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> TBH noticed that teens often list their high school in their Instagram bio. So, using a private Instagram account of its own, the company would visit a school’s location page and follow all accounts that included the school’s name.

The idea of a company targeting and following individual high school students on instagram does feel a bit "off" to me. If facebook or any other billion dollar public company were doing this, a bit of public uproar would not be out of line, even if it is perfectly legal.

But it sounds like TBH stopped doing this after they were acquired by FB, claiming that the methods were too “scrappy” for a big company. While facebook is of course now ultimately responsible for any actions that TBH took in the past, trying to make a big stink about it after they have already stopped (and using misleading headlines to boot) feels a bit disingenuous.

EDIT: I initially missed the fact that TBH was essentially pretending to be affiliated with the school of the kids they were targeting, by creating a new account per school and saying things like "You’ve been invited to the new <school name here> app—stay tuned!" (A fairly dumb oversight on my part as that's essentially the whole point of the story). This is indeed hugely deceitful and having re-read the article it changes my opinion entirely. Facebook should be banning companies that pull stunts like this instead of buying them out for millions. I would like to see Facebook issue a statement clarifying their position on these kinds of marketing ploys, update terms of use if necessary to prevent them, and also probably issue an apology.

> tactics explicitly designed to target young users

I know that the "target audience" is an established term in business lingo, but when FB is involved they mean it in the literal sense: "you can check-out any time you like, but you can never leave" (as the great poets narrated)

Isn't that how Facebook got started: by creating networks based around schools? I don't see the big deal, especially if the school isn't developing new communication tools for students.

I think OP's beef is high school vs college.

Are highschoolers considered not able to make their own decisions in the US? In my country, high school means you're 15 and up, and that means that you're basically an adult, with some exceptions (both de facto and de iure); then depending on how much you actually act as an adult, you're allowed to do things. E.g. it's possible to ask a judge to allow you to start a company; all contracts you enter are legally binding if it's reasonable that you understood them, etc.

Are highschoolers considered not able to make their own decisions in the US? In my country, high school means you're 15 and up, and that means that you're basically an adult

In the U.S., high school is 13+, depending on when the student was born.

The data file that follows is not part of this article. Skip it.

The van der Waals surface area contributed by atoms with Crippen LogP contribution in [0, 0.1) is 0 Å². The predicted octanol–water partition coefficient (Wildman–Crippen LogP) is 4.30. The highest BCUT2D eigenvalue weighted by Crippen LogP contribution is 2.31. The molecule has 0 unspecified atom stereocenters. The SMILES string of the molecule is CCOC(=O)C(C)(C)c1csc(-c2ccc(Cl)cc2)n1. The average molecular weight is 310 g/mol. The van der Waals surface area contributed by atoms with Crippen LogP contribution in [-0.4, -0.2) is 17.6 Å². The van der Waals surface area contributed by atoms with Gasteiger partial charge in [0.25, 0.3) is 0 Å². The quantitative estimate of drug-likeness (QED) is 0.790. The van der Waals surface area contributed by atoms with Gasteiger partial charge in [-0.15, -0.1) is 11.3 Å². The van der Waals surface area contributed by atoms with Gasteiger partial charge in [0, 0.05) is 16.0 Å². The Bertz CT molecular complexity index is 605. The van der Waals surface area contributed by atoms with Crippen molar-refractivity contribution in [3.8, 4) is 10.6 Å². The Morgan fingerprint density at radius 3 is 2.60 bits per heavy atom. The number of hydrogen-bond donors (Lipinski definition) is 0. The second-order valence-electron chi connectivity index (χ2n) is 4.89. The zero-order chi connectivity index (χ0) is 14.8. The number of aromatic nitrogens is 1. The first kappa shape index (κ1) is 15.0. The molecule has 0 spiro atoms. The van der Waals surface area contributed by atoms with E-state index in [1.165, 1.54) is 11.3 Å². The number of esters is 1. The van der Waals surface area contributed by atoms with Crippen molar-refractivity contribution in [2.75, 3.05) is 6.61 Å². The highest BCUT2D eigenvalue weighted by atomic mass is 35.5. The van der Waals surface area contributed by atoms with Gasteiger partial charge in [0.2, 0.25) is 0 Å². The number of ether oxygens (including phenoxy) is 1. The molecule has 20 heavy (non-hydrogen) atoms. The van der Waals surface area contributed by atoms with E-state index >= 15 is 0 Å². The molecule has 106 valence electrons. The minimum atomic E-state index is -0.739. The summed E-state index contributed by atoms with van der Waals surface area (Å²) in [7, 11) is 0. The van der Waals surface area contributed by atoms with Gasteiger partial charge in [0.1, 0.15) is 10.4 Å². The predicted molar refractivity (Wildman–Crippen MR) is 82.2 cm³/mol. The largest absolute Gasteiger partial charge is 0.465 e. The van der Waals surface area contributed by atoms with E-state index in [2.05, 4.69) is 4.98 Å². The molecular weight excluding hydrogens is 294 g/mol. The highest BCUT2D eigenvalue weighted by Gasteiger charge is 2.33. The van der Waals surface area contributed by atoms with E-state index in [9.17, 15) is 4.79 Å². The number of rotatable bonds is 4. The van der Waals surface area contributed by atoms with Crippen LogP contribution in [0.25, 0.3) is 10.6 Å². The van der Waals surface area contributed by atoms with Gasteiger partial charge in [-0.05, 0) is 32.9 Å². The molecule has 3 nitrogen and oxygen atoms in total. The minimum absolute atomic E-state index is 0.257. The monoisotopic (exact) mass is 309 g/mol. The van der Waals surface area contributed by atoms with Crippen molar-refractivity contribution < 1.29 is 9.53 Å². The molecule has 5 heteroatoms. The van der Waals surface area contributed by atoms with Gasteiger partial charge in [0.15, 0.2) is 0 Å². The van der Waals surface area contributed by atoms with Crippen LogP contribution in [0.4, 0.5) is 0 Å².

Age of adulthood is 18.

Age of adulthood is 18 here as well, but you're a "limited adult" de iure (sorry, not exact translation, not sure how to translate correctly) between 15 and 18.

I didn't realise that US schools have lower age, though - but no one differentiates between the young ones and the older ones even though the majority should be older than 15, right?

I thought age of adulthood was 21 in the US? You can't drink till then or enter a lot of places alone?

You stop being a minor at 18 for legal purposes, but there are still random restrictions on what you can do (like drinking or buying handguns) until 21.

It makes about as much sense as it sounds like.

Yeah, at 18 you don't have enough sense to drink alcohol responsibly, but you are allowed to vote. This shows how little this country thinks of voting.

I think it has to do with 18 also being the age you can be drafted and sent to war. Theoretically, it keeps the politicians who send people to war answerable to those people.

It's also worth noting that until recently the drinking age varied from state to state. I grew up in New York and it was 19.

The uniform 21 age didn't come about until pressure groups like MADD went after the politicians. I believe that the feds ended up tying a 21 mandate to highway funding. (The same trick that's used to keep the public schools in line.)

And since we're on driving, the driving age varies from state to state, as well. It's as low as 16 in South Dakota. Most states it's 18, but lowered in "hardship" cases, like farm families where the kids might need to drive a tractor across a public road to get from field to field.

In South Dakota you can get a permit at 14.


Most states allow driving by yourself without an adult at 16, but usually have some sort of restriction like curfew until 18: https://en.wikipedia.org/wiki/Driver%27s_licenses_in_the_Uni...

I don't think the motive is necessarily creating stink. I think it may also in part be because other startups might want to use this technique, and YC is an incubator...

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